Meeting Location and Date
The Fourth International Conference on Early Mars: Geologic, Hydrologic, and Climatic Evolution and the Implications for Life will be held October 2–6, 2017, in Flagstaff, Arizona.
Purpose and Scope
The influx of new data received from the MAVEN orbiter, NASA’s Curiosity Rover, and other recent spacecraft missions to Mars; the study of the SNC meteorites; recent progress in early climate modeling; the growing evidence of the role of water in the planet’s evolution; and the rapid pace of new discoveries about the origin and diversity of life on Earth have reinvigorated interest in both the conditions that prevailed on Mars during its first billion years of geologic history and their implications for the development of life.
These issues were first addressed at the first three Early Mars conferences that were held in Houston (1997), Jackson Hole (2004), and Lake Tahoe (2012).
Like its predecessors, the Fourth Early Mars Conference will place a strong emphasis on interdisciplinary discussion and debate, bringing together scientists from fields as diverse as planetary geology, atmospheres, climate, meteoritics, microbiology, and molecular biochemistry to focus on the conditions that prevailed on Mars during its first billion years of geologic history.
The purpose of the conference is twofold:
(1) to consider how astronomical variations in insolation, impacts, volcanism, and the presence of water affected the nature of the early terrestrial and martian climates and the physical and chemical environments that existed on both planets >3.7 Ga — especially with regard to the geologic and mineralogical evolution of their surfaces, their hydrologic cycles, the development of life, and the preservation of its signature in the geologic record; and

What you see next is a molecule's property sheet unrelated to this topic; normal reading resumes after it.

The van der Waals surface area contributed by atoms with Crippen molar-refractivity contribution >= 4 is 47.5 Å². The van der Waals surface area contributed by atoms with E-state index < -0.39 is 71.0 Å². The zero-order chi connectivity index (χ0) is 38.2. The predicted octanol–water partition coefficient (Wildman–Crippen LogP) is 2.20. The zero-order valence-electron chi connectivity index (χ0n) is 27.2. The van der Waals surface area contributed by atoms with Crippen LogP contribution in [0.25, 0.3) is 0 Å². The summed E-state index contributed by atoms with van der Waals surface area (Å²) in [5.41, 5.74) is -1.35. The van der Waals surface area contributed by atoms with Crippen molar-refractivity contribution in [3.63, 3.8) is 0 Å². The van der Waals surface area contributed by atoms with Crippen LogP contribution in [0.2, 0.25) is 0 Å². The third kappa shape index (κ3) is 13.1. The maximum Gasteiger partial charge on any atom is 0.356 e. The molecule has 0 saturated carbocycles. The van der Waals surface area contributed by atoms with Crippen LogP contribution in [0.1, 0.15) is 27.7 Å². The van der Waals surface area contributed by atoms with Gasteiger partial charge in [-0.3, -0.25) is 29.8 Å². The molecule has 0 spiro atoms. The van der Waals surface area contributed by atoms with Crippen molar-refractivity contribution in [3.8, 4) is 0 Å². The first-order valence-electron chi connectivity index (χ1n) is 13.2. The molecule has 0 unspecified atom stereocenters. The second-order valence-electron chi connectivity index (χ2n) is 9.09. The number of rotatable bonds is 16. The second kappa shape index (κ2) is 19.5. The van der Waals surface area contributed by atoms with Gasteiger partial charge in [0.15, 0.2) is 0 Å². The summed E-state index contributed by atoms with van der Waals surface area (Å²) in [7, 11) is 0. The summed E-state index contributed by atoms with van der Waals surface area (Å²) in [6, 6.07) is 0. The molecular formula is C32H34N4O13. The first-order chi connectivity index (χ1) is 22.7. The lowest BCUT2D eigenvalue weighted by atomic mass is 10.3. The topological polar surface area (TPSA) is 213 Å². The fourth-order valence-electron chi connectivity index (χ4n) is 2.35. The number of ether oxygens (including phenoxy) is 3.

(2) to discuss the investigations that might be conducted by present and future missions to test the hypotheses arising from (1).
A principal focus of the Fourth Early Mars Conference is “The Global Inventory and Evolution of Water on Early Mars,” addressing the following questions:
- What was the size of the global inventory of water on Mars during the Noachian and Early Hesperian? How was it acquired? And how much of it was lost?
- Did early Mars have oceans, lakes, and seas? If so, how did they form? How long did they last? And what was their fate?
- What other reservoirs of water existed and how did they interact and change over time?
- Did it rain? Or was meltwater from ice sheets and snow packs sufficient to generate the valley networks and other ancient fluvial landforms?
- What was the nature of the early climate and how did it evolve with time? And to what extent did episodic events, like impacts and volcanism, influence the planet’s climate on both a regional and global scale?
- How consistent is the geologic evidence (geomorphic, stratigraphic, and mineralogical) for and against the above? And, in those instances where the evidence is ambiguous or conflicting, how might that uncertainty or conflict be resolved?
While the central discussion will focus on the inventory, distribution, and exchange of water on early Mars, as well as the nature and evolution of its early climate, the meeting will also address the progress that has been made in answering the key science questions identified at the third Early Mars conference (Clifford et al., 2014), including
- How is the early history of the inner solar system related to Mars?
- What was the nature of the geophysical evolution of early Mars?
- How did the early martian environment evolve with respect to its physical, geochemical, and mineralogical attributes?
- Did prebiotic chemistry and life occur on early Mars?